```
with HDFArchive(fn, 'w') as arch:
arch["S"] = S
# Global variables
arch["Gself"] = Gself
arch["Gloc"] = Gloc
arch["mu"] = mu
```

When restarting from stored results, we only need to read in the self-energy and the chemical potential, since this is sufficient to initialize the DMFT calculation.

```
with HDFArchive(fn, 'r') as arch:
Sigma = arch["S"].Sigma_w
mu = arch["mu"]
return Sigma, mu
```

```
if verbose: print("Starting from stored results in file %s\n" % fn)
return load_Sigma_mu(fn) # Load data from an HDF5 archive
```

If not starting from a file, the initial self-energy includes the Hartree term, and the chemical potential is set to \(U/2\):

```
if verbose: print("Starting from scratch\n")
Sigma = newG()
for bl in Sigma.indices:
for w in Sigma.mesh:
Sigma[bl][w] = U*occupancy_goal/2.0 # Initialize self-energy with the Hartree shift
mu = U/2.0 # initial approximaiton for the chemical potential
return Sigma, mu
```

The DMFT loop is terminated by raising exceptions. We define them here:

```
class Converged(Exception):
def __init__(self, message):
self.message = message
# Exception to raise when convergence is not reached (e.g. maximum nr of iterations exceeded)
class FailedToConverge(Exception):
def __init__(self, message):
self.message = message
```

Now comes the main part, the function which performs a DMFT step. Let us disect it. First we update the iteration counter and initialize the hybridisation function in the impurity solver object after fixing it to a minimal value.

```
global itern
itern += 1
if verbose:
print("Iteration %i min_iter=%i max_iter=%i\n" % (itern, min_iter, max_iter))
Delta_in_fixed = fix_hyb_function(Delta_in, Delta_min)
S.Delta_w << Delta_in_fixed
```

We now solve the impurity model, calculate an improved estimate of the impurity GF using the “self-energy trick”, and apply the self-consistency equation:

```
global Gself, Gloc, Gloc_prev
Gself = calc_G(Delta_in_fixed, S.Sigma_w, mu) # impurity GF ("self-energy-trick" improved)
Gloc, Delta = self_consistency(S.Sigma_w) # apply the DMFT self-consistency equation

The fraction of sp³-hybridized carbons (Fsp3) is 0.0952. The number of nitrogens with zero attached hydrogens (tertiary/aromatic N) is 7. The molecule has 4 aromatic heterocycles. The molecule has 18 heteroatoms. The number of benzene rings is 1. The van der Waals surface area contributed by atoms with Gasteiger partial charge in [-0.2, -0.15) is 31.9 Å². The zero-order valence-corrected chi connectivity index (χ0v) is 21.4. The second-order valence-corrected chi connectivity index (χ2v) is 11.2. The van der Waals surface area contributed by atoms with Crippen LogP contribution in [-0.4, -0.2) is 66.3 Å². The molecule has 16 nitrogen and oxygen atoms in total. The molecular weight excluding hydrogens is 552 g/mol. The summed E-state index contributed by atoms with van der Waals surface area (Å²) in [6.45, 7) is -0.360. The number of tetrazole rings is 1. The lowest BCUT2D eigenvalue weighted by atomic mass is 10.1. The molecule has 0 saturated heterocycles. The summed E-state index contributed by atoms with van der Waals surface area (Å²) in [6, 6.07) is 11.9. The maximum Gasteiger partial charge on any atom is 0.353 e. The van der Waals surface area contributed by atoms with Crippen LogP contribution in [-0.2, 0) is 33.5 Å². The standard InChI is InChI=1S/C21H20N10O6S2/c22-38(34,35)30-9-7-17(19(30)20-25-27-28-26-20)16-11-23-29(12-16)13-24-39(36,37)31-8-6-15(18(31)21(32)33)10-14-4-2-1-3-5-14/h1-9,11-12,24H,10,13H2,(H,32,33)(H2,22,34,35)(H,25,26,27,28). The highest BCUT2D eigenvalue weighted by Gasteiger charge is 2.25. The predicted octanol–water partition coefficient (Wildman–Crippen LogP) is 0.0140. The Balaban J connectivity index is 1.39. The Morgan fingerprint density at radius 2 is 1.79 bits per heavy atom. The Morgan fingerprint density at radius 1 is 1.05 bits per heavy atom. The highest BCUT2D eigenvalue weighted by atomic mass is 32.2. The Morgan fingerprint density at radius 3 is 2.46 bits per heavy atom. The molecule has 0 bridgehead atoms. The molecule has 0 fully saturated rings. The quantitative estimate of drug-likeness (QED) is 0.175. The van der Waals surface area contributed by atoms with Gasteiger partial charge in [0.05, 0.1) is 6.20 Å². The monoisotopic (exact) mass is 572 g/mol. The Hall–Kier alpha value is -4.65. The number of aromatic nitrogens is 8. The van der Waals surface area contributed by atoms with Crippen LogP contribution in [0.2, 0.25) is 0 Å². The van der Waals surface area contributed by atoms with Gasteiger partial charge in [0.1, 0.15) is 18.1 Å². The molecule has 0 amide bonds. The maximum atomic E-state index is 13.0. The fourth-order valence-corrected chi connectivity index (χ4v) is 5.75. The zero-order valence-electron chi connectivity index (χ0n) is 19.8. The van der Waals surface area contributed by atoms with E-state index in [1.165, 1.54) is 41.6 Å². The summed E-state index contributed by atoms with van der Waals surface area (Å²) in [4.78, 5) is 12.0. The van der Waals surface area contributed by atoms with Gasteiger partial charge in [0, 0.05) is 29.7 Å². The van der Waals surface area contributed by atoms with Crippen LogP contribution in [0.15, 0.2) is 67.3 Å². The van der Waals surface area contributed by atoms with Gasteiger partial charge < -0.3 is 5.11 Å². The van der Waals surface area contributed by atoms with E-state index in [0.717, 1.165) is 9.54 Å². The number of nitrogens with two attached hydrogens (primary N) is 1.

```

We calculate some quantities for estimating the degree of convergence:

```
diff_prev = gf_diff(Gloc, Gloc_prev) # difference between two consecutively computed local latice GFs
Gloc_prev = Gloc.copy()
occupancy = calc_occupancy(Delta, S.Sigma_w, mu)
diff_occupancy = abs(occupancy-occupancy_goal) # this difference is used as the measure of deviation
```

```
("diff_occupancy", diff_occupancy), ("occupancy", occupancy)])
for i in observables:
stats[i] = S.expv[i]
header_string = fmt_str_header(len(stats)).format(*[i for i in stats.keys()])
stats_string = fmt_str(len(stats)).format(*[i for i in stats.values()])
if mpi.is_master_node():
if itern == 1: stats_file.write(header_string)
stats_file.write(stats_string)
if verbose: print("stats: %sstats: %s" % (header_string, stats_string))
```

Furthermore, if `store_steps=True`

, we save the information about each DMFT step in a separate subdirectory:

```
os.mkdir(str(itern)) # one subdirectory per iteration
save_BlockGf(str(itern)+"/Delta", Delta_in_fixed)
save_BlockGf(str(itern)+"/Sigma", S.Sigma_w) # self-energy
save_BlockGf(str(itern)+"/G", Gloc) # local lattice Green's function
save_BlockA(str(itern)+"/A", Gloc) # spectral function of local lattice GF
store_result(str(itern)+"/"+solution_filename, S)
```

At each step, we also store the HDF5 to permit the checkpoint/restart functionality:

```
store_result(checkpoint_filename, S) # for checkpoint/restart functionality
```